Monday, August 22, 2011

Longstreet Advances Closer to Washington: The Occupation of Mason's Hill & Munson's Hill

As I have discussed in previous posts, General James Longstreet stood at the vanguard of the Confederate advance through Northern Virginia in late summer of 1861.  During the end of August, Longstreet pushed a force of infantry beyond his picket line at Falls Church, Virginia and closer to the Union capital.*  Assisted by Col. J.E.B. Stuart's 1st Virginia Cavalry, the soldiers drove in Federal pickets and seized two prominences that dominated the surrounding countryside -- Mason's Hill and Munson's Hill.  The newly captured territory was only a handful of miles from the nation's capital.  As Longstreet later recalled, "[w]e were provokingly near Washington, with orders not to attempt to advance even to Alexandria."  (Longstreet, 59.)  From their new position, the Confederates had a full view of Washington, including the unfinished Capitol dome rising in the distance.  They also could observe the Union lines in Northern Virginia as far as Alexandria.

The soldiers set to work digging earthworks on Mason's and Munson's Hills. The heights swept the plains around Bailey's Crossroads, where the Leesburg & Alexandria Turnpike met the Colombia Turnpike.** As long as the Confederate forces were dug in atop these two hills, the Union Army dare not occupy territory closer to Falls Church and Annandale.

A view of Mason's Hill and Munson's Hill from an 1862 Union Army map, showing their proximity to Falls Church and Bailey's Crossroads (courtesy of Library of Congress).  Washington sits to the northeast (upper right of the map), about nine miles away.  The Leesburg & Alexandria Turnpike runs past Munson's Hill to Falls Church and beyond.  At the time this map was drawn, the Union was in control of this area and had erected forts, which are shown here. Today, historical markers are located near the site of  the Confederate positions on Mason's and Munson's Hills (see here and here).
The position at Mason's and Munson's Hills was normally held by a couple regiments of infantry, a battery, and Stuart's cavalry.  The infantry and artillery units rotated every few days, but Stuart's men remained a permanent fixture.  Longstreet remembered in his memoirs that because "the authorities allowed me but one battery. . . we collected a number of old wagon-wheels and mounted on them stove-pipes of different calibre, till we had formidable-looking batteries, some large enough of calibre to threaten Alexandria, and even the National Capitol and Executive Mansion."  (Longstreet, 60.)  According to Private Edgar Warfield of the 17th Virginia, Co.H, the soldiers had some fun with the stovepipe gun at the Union Army's expense.  As he related in his memoirs, "[i]t was a favorite trick to run it out into the center of the road and go through the motions of loading a gun and pointing it at the enemy, who promptly stampeded, under the impression that we had a piece of artillery with us." (Warfield, 60.)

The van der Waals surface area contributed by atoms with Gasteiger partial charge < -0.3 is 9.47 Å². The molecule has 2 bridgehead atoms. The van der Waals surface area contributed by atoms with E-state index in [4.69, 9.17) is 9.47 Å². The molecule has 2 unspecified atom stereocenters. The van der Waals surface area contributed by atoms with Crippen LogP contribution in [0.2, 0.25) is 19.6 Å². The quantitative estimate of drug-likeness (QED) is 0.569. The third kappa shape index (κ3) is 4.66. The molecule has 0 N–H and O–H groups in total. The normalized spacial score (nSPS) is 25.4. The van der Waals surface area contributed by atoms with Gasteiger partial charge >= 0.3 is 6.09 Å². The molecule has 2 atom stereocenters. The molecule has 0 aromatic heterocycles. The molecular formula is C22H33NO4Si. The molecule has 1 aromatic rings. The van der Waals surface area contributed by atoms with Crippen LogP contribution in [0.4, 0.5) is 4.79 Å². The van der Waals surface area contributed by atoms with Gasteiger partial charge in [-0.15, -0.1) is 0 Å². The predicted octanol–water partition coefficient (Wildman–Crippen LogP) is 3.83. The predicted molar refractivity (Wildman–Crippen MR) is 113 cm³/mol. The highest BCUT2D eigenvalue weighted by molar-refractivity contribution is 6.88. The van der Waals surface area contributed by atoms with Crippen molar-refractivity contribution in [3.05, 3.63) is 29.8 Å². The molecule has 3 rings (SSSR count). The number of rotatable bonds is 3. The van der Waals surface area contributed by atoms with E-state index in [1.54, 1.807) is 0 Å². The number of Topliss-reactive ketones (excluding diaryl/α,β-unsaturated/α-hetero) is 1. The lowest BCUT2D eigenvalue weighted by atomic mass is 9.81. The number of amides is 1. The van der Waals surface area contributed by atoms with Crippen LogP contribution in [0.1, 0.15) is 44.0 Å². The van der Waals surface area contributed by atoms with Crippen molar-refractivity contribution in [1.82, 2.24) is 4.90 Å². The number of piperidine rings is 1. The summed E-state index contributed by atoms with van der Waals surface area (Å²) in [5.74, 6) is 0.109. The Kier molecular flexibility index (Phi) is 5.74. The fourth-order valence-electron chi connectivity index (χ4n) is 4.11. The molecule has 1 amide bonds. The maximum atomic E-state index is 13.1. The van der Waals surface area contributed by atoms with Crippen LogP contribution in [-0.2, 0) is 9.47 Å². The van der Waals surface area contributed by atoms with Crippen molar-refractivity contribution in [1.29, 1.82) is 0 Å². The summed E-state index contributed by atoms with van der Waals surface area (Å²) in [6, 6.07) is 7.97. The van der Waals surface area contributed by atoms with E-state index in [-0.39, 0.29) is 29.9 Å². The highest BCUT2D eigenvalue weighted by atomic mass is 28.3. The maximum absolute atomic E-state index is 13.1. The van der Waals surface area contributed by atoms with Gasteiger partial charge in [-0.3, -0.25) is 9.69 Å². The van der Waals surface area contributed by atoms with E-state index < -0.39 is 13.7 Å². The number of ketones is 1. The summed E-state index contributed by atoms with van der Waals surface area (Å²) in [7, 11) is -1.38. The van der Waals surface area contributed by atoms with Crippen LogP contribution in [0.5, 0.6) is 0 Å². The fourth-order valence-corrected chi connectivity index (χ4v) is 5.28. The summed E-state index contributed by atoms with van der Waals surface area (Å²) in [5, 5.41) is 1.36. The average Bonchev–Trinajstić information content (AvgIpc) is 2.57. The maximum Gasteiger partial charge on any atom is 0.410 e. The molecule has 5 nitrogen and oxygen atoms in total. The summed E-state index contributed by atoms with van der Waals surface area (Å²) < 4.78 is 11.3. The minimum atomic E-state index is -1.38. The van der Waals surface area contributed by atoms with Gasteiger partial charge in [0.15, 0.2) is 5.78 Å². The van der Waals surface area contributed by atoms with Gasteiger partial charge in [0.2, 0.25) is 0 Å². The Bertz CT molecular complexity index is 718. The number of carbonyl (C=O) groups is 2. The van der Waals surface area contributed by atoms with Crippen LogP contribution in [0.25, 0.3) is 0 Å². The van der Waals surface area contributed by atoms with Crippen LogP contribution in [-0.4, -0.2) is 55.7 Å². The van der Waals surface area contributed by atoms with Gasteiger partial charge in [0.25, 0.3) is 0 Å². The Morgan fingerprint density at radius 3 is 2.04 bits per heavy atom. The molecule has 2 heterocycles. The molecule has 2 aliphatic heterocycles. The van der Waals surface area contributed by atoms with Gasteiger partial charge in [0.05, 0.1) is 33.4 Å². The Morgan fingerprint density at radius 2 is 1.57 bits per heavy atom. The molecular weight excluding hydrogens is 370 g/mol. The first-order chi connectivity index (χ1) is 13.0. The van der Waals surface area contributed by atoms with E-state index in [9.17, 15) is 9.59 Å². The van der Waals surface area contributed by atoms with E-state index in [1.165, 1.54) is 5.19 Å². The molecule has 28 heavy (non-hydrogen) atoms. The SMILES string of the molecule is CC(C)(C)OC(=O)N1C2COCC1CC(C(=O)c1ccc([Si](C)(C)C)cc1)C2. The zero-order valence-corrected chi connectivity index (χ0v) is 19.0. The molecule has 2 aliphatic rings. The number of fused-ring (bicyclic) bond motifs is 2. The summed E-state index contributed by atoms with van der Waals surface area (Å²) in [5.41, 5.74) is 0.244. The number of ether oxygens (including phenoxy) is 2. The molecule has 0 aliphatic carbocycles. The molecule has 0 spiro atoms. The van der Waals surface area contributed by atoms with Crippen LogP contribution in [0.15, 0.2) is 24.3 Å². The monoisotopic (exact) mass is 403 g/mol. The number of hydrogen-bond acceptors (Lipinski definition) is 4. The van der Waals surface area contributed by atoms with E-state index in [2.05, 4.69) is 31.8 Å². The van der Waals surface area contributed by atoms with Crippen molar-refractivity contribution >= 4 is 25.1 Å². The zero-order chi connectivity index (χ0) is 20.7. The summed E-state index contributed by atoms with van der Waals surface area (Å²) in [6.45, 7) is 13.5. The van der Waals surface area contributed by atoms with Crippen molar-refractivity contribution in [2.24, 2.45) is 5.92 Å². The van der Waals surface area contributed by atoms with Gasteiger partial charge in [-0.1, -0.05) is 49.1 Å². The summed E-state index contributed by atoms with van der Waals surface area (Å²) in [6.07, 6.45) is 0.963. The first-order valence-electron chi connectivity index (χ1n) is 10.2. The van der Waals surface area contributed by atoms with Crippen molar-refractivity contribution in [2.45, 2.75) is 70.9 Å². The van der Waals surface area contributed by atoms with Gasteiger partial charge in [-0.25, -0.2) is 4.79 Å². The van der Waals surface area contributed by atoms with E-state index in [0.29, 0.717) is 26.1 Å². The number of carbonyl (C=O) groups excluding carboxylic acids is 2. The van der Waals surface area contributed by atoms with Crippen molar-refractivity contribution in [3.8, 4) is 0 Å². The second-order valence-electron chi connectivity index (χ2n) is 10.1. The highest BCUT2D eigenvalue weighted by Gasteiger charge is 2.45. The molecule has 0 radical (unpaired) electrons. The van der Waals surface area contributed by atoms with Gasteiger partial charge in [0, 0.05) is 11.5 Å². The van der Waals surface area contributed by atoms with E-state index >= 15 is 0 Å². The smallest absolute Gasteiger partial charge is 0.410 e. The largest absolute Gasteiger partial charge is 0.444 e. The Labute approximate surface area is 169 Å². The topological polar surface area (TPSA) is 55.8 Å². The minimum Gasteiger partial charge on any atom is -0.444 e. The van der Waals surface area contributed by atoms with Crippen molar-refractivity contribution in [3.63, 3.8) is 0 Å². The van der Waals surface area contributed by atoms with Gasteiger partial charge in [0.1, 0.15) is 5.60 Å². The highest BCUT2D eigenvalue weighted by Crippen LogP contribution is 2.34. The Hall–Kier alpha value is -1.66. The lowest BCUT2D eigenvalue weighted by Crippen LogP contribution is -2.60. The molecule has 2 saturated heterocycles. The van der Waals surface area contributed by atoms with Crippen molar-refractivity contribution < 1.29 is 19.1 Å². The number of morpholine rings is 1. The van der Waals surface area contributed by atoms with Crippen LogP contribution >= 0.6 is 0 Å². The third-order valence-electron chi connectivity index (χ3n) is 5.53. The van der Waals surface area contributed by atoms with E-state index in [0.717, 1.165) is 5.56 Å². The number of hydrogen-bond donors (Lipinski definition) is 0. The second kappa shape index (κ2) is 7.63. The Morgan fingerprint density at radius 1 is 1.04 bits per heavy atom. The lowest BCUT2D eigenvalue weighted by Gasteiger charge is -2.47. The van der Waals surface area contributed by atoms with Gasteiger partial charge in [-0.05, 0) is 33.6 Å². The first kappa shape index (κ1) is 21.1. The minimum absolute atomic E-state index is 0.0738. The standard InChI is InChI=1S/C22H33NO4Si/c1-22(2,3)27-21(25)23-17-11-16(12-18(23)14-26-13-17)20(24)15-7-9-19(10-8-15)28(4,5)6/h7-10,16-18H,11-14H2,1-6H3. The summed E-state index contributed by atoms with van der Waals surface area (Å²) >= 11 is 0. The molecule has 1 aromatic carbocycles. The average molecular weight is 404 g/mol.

The Confederates, taking full advantage of their position on the high ground, erected signal stations on Mason's and Munson's Hills. Officers from General Wade Hampton's Legion sent messages at night from across the Potomac to Munson's Hill. The Confederates also hatched a clever scheme to relay messages to Munson's Hill from Washington. An ex-Maryland legislator, E. Pliny Bryan, was sent to rent a room in Washington from which Munson's Hill could be seen. As described by E.P. Alexander, who at the time was active in Confederate intelligence gathering and signal work:
[Bryan] was to take the bearing of the hill by compass from his window, and communicate it to us by an agreed-upon advertisement in a daily paper, which we received regularly. This would give us the bearing on which to turn our powerful telescope, loaned for the purpose by a Charleston gentleman, and in position on Munson's Hill. Then we would identify his window by finding a coffee-pot in it, and by motions of the coffee-pot, and opening and shutting the blinds, etc., he would send his messages, and we would reply, if necessary, by a large flag and by firing guns. (Cummins 93.)